wow, what a difference
The reflections on the wet rocks and foliage during the visit to the Honen'in Temple (法然院) presented in my previous post made for some interesting possibilities with the polarizing filter.
Swiping the mouse side to side on the photo above shows the effect of different filter rotations.
I like the rocks better when the bright reflections, but that also leaves the reflections on the foliage in the background, leaving them relatively washed out compared to the richer colors seen when the polarizer is turned to block reflections. (More impactful examples of foliage-related reflections are shown in “Heading Out To Photograph The Fall Foliage? Don’t Forget The Polarizer Filter”.)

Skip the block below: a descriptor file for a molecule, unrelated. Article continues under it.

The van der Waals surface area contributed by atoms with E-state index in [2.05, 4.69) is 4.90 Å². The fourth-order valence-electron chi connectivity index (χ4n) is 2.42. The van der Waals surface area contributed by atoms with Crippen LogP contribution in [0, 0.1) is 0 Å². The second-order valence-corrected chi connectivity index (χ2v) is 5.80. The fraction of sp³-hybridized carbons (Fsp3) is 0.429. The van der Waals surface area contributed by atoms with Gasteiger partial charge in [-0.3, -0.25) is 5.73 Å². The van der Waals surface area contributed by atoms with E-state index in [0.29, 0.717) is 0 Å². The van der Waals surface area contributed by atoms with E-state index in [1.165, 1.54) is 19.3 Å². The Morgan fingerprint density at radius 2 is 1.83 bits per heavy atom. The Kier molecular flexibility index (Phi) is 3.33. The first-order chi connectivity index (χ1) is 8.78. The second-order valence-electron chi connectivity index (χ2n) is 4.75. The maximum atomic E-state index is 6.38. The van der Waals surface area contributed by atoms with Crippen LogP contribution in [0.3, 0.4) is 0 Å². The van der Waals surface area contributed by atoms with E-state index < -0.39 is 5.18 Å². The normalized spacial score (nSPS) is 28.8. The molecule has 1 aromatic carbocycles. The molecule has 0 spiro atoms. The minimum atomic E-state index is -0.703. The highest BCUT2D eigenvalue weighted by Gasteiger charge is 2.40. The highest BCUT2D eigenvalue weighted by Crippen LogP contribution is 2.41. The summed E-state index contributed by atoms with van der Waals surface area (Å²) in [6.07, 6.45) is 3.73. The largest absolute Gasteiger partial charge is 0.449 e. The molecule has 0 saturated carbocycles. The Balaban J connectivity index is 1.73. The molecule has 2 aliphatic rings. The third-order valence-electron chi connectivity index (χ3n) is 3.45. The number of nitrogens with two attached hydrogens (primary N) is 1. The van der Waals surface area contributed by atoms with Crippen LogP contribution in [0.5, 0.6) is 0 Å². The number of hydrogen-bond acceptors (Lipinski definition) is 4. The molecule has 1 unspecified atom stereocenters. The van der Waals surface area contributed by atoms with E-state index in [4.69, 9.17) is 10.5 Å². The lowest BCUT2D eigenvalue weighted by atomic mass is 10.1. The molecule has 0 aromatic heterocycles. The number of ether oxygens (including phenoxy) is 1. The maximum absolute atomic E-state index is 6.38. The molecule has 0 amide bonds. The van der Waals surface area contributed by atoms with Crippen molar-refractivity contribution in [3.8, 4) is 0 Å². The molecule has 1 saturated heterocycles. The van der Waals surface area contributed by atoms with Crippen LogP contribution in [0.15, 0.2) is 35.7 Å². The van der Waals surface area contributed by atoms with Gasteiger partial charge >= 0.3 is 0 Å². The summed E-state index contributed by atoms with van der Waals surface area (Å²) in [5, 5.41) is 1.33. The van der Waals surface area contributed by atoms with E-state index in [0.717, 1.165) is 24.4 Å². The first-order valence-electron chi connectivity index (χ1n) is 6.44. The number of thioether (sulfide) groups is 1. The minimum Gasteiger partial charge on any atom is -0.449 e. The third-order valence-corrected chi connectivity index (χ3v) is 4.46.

But all in all, I'll take the reflections on the rock.
This next example, a close-up of the rocks, is just freaky, as the different surface angles have their reflections attenuated at different stages of the filter rotation:
The next two examples of the same water basin show how well reflections are cut from the surface of the water, but like in the first shot, I want it both ways: I'd prefer to keep the reflections in the water, but cut the reflections from the moss, bamboo, and rock. Oh well.
I've been doing so many of these interactive comparisons lately (such as comparing various shutter speeds with flowing water and comparing apertures) that I decided to make a category for them on my blog, Interactive Photo-Effect Presentations.
Skimming through my 2,000+ blog posts for articles to include, I was surprised to find more than 20.